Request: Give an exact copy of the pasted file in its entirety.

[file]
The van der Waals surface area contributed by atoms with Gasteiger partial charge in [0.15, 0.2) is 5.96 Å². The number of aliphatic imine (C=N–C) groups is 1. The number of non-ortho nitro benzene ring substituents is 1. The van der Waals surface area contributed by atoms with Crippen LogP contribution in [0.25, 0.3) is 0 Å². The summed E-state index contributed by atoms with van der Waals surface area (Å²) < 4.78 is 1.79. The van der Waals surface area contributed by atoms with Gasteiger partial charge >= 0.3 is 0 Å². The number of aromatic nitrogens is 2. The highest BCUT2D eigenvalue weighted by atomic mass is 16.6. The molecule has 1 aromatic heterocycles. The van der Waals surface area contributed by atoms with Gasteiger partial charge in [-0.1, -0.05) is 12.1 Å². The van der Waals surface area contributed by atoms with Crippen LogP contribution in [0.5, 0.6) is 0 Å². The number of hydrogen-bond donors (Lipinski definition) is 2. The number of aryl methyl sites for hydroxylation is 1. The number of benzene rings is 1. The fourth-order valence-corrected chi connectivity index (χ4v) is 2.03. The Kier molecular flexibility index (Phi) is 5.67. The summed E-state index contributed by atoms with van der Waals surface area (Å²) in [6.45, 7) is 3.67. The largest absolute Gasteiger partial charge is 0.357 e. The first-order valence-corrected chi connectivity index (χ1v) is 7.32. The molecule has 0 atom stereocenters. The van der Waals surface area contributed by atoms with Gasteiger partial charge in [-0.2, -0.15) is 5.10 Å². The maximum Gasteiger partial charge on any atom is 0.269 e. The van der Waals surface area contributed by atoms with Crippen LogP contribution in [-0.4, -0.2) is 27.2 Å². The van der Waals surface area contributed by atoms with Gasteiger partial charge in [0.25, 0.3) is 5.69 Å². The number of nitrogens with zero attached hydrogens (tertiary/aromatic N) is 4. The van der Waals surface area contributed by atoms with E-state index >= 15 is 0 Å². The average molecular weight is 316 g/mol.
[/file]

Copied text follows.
The van der Waals surface area contributed by atoms with Gasteiger partial charge in [0.15, 0.2) is 5.96 Å². The number of aliphatic imine (C=N–C) groups is 1. The number of non-ortho nitro benzene ring substituents is 1. The van der Waals surface area contributed by atoms with Crippen LogP contribution in [0.25, 0.3) is 0 Å². The summed E-state index contributed by atoms with van der Waals surface area (Å²) < 4.78 is 1.79. The van der Waals surface area contributed by atoms with Gasteiger partial charge >= 0.3 is 0 Å². The number of aromatic nitrogens is 2. The highest BCUT2D eigenvalue weighted by atomic mass is 16.6. The molecule has 1 aromatic heterocycles. The van der Waals surface area contributed by atoms with Gasteiger partial charge in [-0.1, -0.05) is 12.1 Å². The van der Waals surface area contributed by atoms with Crippen LogP contribution in [0.5, 0.6) is 0 Å². The number of hydrogen-bond donors (Lipinski definition) is 2. The number of aryl methyl sites for hydroxylation is 1. The number of benzene rings is 1. The fourth-order valence-corrected chi connectivity index (χ4v) is 2.03. The Kier molecular flexibility index (Phi) is 5.67. The summed E-state index contributed by atoms with van der Waals surface area (Å²) in [6.45, 7) is 3.67. The largest absolute Gasteiger partial charge is 0.357 e. The first-order valence-corrected chi connectivity index (χ1v) is 7.32. The molecule has 0 atom stereocenters. The van der Waals surface area contributed by atoms with Gasteiger partial charge in [-0.2, -0.15) is 5.10 Å². The maximum Gasteiger partial charge on any atom is 0.269 e. The van der Waals surface area contributed by atoms with Crippen LogP contribution in [-0.4, -0.2) is 27.2 Å². The van der Waals surface area contributed by atoms with Gasteiger partial charge in [0.25, 0.3) is 5.69 Å². The number of nitrogens with zero attached hydrogens (tertiary/aromatic N) is 4. The van der Waals surface area contributed by atoms with E-state index >= 15 is 0 Å². The average molecular weight is 316 g/mol.